Vasilisa Petrovna is born to a lord and a princess, on the edge of the Russian wilderness, many centuries ago. She comes on the tail of the first howling winds of November, and her mother Marina leaves the earth shortly thereafter. Vasya is raised by her four older siblings – Kolya, Sasha, Olga, and Alyosha – and her mother’s aging nurse, Dunya. And, to a lesser extent, her father Pyotr Vladimirovich: every time Pyotr looks into the face of his screeching child, he sees the ghost of his dead wife. So mostly he avoids dealing with her too much.

With time, Vasya grows wild and bold, just like Marina intended. She can see creatures that others cannot, the chyerty of the old religion: The domovoi, household-spirits who guard the home; the vodianoy in the river and the twig-man in the trees; the vazila, who are one with the horses; the rusalka, the polevik, and the dvornik. Vasya feeds them with bread and friendship; she fortifies their strength and, in return, they teach her their secrets: how to talk to animals, swim like a fish, and climb trees like no human child should be able to.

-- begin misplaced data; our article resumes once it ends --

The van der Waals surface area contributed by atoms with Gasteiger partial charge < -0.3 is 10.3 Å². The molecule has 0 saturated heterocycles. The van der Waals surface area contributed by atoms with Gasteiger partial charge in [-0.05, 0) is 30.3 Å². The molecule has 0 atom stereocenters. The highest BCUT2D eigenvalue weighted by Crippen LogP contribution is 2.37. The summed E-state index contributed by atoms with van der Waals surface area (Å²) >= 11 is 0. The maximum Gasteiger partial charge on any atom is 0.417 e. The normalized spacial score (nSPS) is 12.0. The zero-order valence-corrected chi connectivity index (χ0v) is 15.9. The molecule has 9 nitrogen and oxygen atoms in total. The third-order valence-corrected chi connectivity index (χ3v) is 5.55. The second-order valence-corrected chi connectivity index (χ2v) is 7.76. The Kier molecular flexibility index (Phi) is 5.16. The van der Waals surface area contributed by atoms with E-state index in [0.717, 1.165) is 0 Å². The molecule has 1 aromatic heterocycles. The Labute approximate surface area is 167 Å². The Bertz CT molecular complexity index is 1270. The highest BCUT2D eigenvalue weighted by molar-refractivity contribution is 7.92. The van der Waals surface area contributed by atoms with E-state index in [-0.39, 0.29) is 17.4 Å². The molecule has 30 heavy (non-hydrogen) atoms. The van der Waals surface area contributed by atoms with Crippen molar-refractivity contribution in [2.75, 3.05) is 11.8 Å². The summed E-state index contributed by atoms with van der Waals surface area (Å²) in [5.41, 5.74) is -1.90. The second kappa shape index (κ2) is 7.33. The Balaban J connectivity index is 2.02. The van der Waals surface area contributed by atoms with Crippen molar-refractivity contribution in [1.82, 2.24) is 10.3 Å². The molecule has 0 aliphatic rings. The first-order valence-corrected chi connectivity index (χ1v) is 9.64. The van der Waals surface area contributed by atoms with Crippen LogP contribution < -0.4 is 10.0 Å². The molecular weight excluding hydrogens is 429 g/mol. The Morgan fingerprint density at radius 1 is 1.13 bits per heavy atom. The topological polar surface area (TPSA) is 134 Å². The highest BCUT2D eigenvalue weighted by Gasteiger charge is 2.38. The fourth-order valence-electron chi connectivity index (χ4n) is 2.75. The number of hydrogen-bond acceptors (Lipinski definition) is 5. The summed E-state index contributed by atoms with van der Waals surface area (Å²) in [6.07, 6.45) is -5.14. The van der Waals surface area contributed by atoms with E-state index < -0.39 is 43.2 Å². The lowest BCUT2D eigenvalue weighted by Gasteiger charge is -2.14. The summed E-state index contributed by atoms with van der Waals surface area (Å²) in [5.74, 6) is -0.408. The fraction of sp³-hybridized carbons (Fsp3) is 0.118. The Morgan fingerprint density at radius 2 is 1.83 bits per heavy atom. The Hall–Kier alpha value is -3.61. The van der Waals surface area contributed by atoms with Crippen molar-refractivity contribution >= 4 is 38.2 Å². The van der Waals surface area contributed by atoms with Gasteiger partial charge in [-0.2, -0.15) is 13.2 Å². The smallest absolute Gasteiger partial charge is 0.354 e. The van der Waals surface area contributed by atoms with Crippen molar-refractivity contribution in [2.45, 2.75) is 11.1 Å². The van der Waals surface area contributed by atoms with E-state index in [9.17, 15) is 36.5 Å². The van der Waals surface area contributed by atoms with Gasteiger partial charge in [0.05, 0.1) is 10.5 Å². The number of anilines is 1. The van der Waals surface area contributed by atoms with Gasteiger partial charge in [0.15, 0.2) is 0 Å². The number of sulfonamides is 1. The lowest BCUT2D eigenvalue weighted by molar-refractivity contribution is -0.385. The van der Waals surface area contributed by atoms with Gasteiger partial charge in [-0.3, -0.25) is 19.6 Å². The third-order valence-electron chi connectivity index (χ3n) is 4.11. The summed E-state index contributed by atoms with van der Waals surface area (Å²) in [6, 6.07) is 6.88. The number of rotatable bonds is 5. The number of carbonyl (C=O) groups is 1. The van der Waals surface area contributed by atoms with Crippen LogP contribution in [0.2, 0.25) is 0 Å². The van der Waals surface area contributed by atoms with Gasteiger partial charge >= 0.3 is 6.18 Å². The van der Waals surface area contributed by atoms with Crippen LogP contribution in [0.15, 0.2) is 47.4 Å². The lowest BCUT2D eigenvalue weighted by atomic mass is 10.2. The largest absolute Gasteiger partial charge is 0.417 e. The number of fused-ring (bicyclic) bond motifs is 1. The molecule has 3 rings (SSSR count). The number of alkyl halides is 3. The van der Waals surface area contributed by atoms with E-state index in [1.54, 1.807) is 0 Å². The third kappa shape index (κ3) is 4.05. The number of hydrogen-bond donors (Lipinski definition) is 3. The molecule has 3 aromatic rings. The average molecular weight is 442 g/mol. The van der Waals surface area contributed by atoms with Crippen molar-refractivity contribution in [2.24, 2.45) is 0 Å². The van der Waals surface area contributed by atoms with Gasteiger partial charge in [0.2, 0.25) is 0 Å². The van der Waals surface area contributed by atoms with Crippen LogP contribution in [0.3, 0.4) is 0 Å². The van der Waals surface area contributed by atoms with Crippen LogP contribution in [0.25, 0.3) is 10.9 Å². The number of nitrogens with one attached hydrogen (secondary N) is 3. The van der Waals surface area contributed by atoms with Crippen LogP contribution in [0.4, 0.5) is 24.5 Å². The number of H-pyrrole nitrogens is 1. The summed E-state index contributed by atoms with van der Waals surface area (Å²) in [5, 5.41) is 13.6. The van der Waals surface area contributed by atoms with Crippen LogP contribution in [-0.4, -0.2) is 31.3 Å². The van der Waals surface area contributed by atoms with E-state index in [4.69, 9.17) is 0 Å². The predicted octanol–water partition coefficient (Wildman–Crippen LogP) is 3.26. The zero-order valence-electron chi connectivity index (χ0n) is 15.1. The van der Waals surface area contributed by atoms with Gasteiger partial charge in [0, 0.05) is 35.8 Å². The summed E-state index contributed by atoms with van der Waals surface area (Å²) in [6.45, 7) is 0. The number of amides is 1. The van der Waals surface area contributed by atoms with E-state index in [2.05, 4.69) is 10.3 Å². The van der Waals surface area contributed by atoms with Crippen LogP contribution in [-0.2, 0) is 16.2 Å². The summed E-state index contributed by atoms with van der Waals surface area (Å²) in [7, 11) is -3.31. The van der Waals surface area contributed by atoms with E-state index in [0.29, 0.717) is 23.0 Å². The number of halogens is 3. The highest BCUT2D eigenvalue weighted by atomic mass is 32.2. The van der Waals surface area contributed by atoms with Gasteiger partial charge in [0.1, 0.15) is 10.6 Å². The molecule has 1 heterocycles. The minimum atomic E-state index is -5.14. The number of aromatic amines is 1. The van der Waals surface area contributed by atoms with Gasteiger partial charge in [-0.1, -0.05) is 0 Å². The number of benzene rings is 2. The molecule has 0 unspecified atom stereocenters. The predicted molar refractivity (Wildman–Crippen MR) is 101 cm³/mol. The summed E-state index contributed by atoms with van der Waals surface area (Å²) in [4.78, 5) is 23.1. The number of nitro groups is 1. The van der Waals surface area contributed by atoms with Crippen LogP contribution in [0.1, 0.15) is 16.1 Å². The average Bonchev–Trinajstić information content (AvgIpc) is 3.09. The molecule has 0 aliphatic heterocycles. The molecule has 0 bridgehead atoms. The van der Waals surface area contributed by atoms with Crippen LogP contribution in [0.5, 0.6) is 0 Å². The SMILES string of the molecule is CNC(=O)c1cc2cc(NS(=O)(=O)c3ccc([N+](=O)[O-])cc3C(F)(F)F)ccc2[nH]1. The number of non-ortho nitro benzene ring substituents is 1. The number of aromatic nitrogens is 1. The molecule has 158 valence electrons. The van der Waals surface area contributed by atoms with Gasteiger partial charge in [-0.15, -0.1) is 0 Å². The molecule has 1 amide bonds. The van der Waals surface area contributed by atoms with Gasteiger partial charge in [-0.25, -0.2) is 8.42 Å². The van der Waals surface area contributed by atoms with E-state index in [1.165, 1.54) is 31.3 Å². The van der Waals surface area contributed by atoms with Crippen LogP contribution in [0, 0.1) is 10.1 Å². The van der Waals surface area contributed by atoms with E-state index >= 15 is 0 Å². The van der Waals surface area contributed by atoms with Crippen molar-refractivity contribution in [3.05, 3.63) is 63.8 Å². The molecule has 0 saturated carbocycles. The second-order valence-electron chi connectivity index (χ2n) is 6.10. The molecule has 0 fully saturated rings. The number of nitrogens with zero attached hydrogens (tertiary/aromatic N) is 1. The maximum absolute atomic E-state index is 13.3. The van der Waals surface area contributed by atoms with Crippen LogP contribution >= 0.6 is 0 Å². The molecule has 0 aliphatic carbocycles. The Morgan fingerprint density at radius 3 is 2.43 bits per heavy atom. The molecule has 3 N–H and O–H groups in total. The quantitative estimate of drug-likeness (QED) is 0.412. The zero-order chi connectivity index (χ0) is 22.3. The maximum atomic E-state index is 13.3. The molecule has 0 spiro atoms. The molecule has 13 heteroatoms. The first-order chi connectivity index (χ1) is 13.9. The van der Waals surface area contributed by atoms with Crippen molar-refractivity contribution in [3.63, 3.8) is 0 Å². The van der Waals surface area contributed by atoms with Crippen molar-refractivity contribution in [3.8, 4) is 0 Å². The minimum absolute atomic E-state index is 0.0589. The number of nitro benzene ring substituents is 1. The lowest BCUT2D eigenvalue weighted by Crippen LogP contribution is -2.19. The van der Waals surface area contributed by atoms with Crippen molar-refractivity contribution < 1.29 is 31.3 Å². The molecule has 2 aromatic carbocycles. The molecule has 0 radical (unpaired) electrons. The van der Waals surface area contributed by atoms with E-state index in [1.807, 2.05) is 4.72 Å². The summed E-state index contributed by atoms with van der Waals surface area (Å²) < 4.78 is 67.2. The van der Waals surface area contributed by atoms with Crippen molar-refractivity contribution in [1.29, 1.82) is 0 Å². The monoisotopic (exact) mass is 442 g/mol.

Marina’s mother, you see, had the gift of second sight. While Marina had only a little of her mother’s gifts, she knew that Vasya would have even more. Much more. A prophecy told her as much. Yet in a Rus’ caught between the old religion and Christianity, Vasya’s neighbors whisper that she’s a witch who cavorts with demons. The arrival of Father Konstantin only deepens the rift between worlds, as do the snow, fire, and famine that follow swiftly on his heels. Though she just wants to keep her family and her village safe, Vasya will soon find herself caught in the middle of a struggle between two ancient forces.